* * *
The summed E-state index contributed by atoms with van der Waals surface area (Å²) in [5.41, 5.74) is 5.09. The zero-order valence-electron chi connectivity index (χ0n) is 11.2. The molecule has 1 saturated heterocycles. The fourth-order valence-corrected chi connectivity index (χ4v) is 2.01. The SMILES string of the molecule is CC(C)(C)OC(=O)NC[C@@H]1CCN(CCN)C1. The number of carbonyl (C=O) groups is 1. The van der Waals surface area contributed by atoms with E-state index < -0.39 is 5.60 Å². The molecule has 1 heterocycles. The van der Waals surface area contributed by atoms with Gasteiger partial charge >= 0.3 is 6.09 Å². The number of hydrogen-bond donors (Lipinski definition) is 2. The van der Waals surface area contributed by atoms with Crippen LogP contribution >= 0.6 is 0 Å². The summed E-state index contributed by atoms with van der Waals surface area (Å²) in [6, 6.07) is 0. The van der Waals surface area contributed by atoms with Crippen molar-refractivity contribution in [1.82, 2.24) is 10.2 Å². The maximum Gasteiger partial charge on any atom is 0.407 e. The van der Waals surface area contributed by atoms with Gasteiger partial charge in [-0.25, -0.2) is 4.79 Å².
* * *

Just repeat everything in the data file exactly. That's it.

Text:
The summed E-state index contributed by atoms with van der Waals surface area (Å²) in [5.41, 5.74) is 5.09. The zero-order valence-electron chi connectivity index (χ0n) is 11.2. The molecule has 1 saturated heterocycles. The fourth-order valence-corrected chi connectivity index (χ4v) is 2.01. The SMILES string of the molecule is CC(C)(C)OC(=O)NC[C@@H]1CCN(CCN)C1. The number of carbonyl (C=O) groups is 1. The van der Waals surface area contributed by atoms with E-state index < -0.39 is 5.60 Å². The molecule has 1 heterocycles. The van der Waals surface area contributed by atoms with Gasteiger partial charge >= 0.3 is 6.09 Å². The number of hydrogen-bond donors (Lipinski definition) is 2. The van der Waals surface area contributed by atoms with Crippen LogP contribution >= 0.6 is 0 Å². The summed E-state index contributed by atoms with van der Waals surface area (Å²) in [6, 6.07) is 0. The van der Waals surface area contributed by atoms with Crippen molar-refractivity contribution in [1.82, 2.24) is 10.2 Å². The maximum Gasteiger partial charge on any atom is 0.407 e. The van der Waals surface area contributed by atoms with Gasteiger partial charge in [-0.25, -0.2) is 4.79 Å².